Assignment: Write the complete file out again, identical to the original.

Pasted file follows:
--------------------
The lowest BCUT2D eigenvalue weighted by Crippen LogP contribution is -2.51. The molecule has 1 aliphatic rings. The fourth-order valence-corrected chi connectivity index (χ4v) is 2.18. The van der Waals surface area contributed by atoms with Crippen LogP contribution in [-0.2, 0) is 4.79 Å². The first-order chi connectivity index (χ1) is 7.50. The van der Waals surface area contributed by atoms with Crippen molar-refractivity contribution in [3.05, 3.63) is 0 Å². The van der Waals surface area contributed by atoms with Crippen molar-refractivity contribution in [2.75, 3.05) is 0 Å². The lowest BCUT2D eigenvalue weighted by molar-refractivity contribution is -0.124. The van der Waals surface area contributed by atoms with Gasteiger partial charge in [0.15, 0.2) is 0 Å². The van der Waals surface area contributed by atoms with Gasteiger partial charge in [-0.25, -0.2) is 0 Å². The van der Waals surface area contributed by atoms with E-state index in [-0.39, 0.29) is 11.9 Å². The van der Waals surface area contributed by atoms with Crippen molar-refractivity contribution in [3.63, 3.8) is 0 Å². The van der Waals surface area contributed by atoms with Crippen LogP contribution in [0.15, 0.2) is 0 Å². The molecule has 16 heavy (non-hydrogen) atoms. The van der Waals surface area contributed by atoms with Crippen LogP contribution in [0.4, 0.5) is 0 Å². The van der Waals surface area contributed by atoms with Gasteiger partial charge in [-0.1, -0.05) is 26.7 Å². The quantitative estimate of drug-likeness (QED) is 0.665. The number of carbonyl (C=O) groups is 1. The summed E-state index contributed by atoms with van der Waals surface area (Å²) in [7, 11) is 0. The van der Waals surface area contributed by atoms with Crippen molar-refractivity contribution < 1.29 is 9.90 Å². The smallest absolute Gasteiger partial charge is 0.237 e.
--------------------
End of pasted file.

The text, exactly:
The lowest BCUT2D eigenvalue weighted by Crippen LogP contribution is -2.51. The molecule has 1 aliphatic rings. The fourth-order valence-corrected chi connectivity index (χ4v) is 2.18. The van der Waals surface area contributed by atoms with Crippen LogP contribution in [-0.2, 0) is 4.79 Å². The first-order chi connectivity index (χ1) is 7.50. The van der Waals surface area contributed by atoms with Crippen molar-refractivity contribution in [3.05, 3.63) is 0 Å². The van der Waals surface area contributed by atoms with Crippen molar-refractivity contribution in [2.75, 3.05) is 0 Å². The lowest BCUT2D eigenvalue weighted by molar-refractivity contribution is -0.124. The van der Waals surface area contributed by atoms with Gasteiger partial charge in [0.15, 0.2) is 0 Å². The van der Waals surface area contributed by atoms with Gasteiger partial charge in [-0.25, -0.2) is 0 Å². The van der Waals surface area contributed by atoms with E-state index in [-0.39, 0.29) is 11.9 Å². The van der Waals surface area contributed by atoms with Crippen molar-refractivity contribution in [3.63, 3.8) is 0 Å². The van der Waals surface area contributed by atoms with Crippen LogP contribution in [0.15, 0.2) is 0 Å². The molecule has 16 heavy (non-hydrogen) atoms. The van der Waals surface area contributed by atoms with Crippen LogP contribution in [0.4, 0.5) is 0 Å². The van der Waals surface area contributed by atoms with Gasteiger partial charge in [-0.1, -0.05) is 26.7 Å². The quantitative estimate of drug-likeness (QED) is 0.665. The number of carbonyl (C=O) groups is 1. The summed E-state index contributed by atoms with van der Waals surface area (Å²) in [7, 11) is 0. The van der Waals surface area contributed by atoms with Crippen molar-refractivity contribution < 1.29 is 9.90 Å². The smallest absolute Gasteiger partial charge is 0.237 e.